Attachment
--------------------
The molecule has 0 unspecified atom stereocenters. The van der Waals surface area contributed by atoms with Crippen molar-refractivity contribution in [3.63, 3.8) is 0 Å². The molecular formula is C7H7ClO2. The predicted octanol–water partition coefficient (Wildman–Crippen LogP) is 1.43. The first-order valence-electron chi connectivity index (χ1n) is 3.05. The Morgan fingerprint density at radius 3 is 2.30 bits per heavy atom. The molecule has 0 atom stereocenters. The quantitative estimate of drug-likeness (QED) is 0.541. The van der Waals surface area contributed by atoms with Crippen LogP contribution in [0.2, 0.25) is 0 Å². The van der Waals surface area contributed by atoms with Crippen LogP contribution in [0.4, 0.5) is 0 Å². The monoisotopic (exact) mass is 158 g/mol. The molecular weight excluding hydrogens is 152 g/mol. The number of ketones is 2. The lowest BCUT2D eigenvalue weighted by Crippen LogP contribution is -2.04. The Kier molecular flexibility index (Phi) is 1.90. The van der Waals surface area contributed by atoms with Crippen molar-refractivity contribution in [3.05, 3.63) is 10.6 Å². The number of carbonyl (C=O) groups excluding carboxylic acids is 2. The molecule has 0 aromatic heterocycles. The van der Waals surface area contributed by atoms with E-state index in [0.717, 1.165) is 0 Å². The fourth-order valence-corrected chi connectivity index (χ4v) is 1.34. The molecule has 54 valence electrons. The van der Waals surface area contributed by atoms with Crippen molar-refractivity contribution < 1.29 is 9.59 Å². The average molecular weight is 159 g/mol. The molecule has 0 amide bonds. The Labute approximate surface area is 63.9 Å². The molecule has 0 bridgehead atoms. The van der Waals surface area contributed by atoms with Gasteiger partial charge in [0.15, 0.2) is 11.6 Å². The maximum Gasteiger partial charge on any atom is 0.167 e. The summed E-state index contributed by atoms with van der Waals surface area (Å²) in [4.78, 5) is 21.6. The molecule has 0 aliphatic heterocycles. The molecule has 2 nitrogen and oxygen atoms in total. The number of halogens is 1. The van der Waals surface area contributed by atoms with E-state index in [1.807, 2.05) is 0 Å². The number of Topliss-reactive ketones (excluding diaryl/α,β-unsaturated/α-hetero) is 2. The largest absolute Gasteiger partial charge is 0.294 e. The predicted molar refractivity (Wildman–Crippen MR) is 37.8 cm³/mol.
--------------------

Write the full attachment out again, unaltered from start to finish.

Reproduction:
The molecule has 0 unspecified atom stereocenters. The van der Waals surface area contributed by atoms with Crippen molar-refractivity contribution in [3.63, 3.8) is 0 Å². The molecular formula is C7H7ClO2. The predicted octanol–water partition coefficient (Wildman–Crippen LogP) is 1.43. The first-order valence-electron chi connectivity index (χ1n) is 3.05. The Morgan fingerprint density at radius 3 is 2.30 bits per heavy atom. The molecule has 0 atom stereocenters. The quantitative estimate of drug-likeness (QED) is 0.541. The van der Waals surface area contributed by atoms with Crippen LogP contribution in [0.2, 0.25) is 0 Å². The van der Waals surface area contributed by atoms with Crippen LogP contribution in [0.4, 0.5) is 0 Å². The monoisotopic (exact) mass is 158 g/mol. The molecular weight excluding hydrogens is 152 g/mol. The number of ketones is 2. The lowest BCUT2D eigenvalue weighted by Crippen LogP contribution is -2.04. The Kier molecular flexibility index (Phi) is 1.90. The van der Waals surface area contributed by atoms with Crippen molar-refractivity contribution in [3.05, 3.63) is 10.6 Å². The number of carbonyl (C=O) groups excluding carboxylic acids is 2. The molecule has 0 aromatic heterocycles. The van der Waals surface area contributed by atoms with E-state index in [0.717, 1.165) is 0 Å². The fourth-order valence-corrected chi connectivity index (χ4v) is 1.34. The molecule has 54 valence electrons. The van der Waals surface area contributed by atoms with Crippen molar-refractivity contribution < 1.29 is 9.59 Å². The average molecular weight is 159 g/mol. The molecule has 0 amide bonds. The Labute approximate surface area is 63.9 Å². The molecule has 0 bridgehead atoms. The van der Waals surface area contributed by atoms with Gasteiger partial charge in [0.15, 0.2) is 11.6 Å². The maximum Gasteiger partial charge on any atom is 0.167 e. The summed E-state index contributed by atoms with van der Waals surface area (Å²) in [4.78, 5) is 21.6. The molecule has 0 aliphatic heterocycles. The molecule has 2 nitrogen and oxygen atoms in total. The number of halogens is 1. The van der Waals surface area contributed by atoms with E-state index in [1.807, 2.05) is 0 Å². The number of Topliss-reactive ketones (excluding diaryl/α,β-unsaturated/α-hetero) is 2. The largest absolute Gasteiger partial charge is 0.294 e. The predicted molar refractivity (Wildman–Crippen MR) is 37.8 cm³/mol.